Centro de Ontología Nacional
In Centro de Ontología Nacional Jim Ricks has created a different museum in each room of Casa Maauad, forming a new national institution that utilizes common national narratives of identity. Centro de Ontología Nacional is about the construction of the Mexican identity, but contextualizes and compares it to other processes of national identity construction in an international way.
Centro de Ontología Nacional embraces the trick, the cons, and the con-ceit as provocations to find new common truths in the everyday. Exploring the logical absurdities that exist within the tensile relationship between knowledge and ignorance. For the exhibition, Ricks has filled his museums with collected works, using experienced craftspeople and fabricators to create new hybrid vernacular forms. Conversely he also interjects his own vision-as-work into the streets of Mexico City, thereby embedding his own language in the fabric of everyday life.
As an overall framework, Ricks uses ontology as a study of the way everyday things really are, and uses epistemology to prompt the question: 'How do we know these things to be true?' Centro de Ontología Nacional considers the arbitrariness inherent to the institutionalization of mythologies that form the basis for national, racial, and political identities.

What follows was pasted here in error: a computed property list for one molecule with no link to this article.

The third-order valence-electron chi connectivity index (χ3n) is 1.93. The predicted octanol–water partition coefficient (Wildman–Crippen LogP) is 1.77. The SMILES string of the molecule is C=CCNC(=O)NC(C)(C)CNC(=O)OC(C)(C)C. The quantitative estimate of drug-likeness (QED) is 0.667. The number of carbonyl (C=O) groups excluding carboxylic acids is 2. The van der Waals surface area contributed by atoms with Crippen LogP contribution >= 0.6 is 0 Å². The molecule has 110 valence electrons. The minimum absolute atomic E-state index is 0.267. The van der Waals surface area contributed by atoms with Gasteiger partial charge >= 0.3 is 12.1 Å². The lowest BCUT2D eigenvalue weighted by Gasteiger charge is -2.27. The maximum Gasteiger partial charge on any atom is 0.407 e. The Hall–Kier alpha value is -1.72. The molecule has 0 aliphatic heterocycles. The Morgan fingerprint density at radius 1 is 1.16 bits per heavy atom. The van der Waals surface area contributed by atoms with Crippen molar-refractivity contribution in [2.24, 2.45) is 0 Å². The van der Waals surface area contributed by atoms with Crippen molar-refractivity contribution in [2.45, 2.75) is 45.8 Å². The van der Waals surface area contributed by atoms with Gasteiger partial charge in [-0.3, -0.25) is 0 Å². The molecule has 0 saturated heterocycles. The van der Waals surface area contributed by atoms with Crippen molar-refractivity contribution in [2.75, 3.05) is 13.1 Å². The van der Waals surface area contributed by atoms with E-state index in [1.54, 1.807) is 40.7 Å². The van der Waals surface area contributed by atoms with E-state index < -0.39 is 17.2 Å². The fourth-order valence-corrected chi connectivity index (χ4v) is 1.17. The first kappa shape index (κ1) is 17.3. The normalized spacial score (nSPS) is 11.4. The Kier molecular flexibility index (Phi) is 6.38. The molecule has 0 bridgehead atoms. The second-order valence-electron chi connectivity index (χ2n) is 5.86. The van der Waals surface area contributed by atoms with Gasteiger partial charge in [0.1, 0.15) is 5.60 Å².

Using mediums as varied as a torta truck, sign painting, a monumental piñata, market tables, murals, a velvet painting, neon, and bronze, Ricks plays with and reorganizes signs and symbols. Acknowledging the omnipresence of the capitalist system in a megapolis, Ricks assumes the metonymic idea of the ‘market' within the quotidian language of the mobile markets that occupy streets of Mexico City.
A subtext through his work takes up the idea of migration, literally and allegorically, as a sweeping mechanism throughout the natural world that forms the basis of production, growth, and creativity. Ricks is inspired by traditions of Institutional Critique, 4th Internationalist Marxism, and 'Dollar Store' aesthetics. His approach renders the artist a composite figure: historian, philosopher, activist, and aesthete.
Supported by the Thomas Dammann Junior Memorial Trust and the Arts Council of Ireland.
Thanks to Ernesto Chavez, Gilberto Garcia Gutierrez, Marco Antonio Silva Haro, René Hernández, Chavis Marmol, María del Mar Terrón Martínez, Erika Morales, ponchiux.deviantart.com, Oscar Reyes Torres, and Alfredo Vilchis.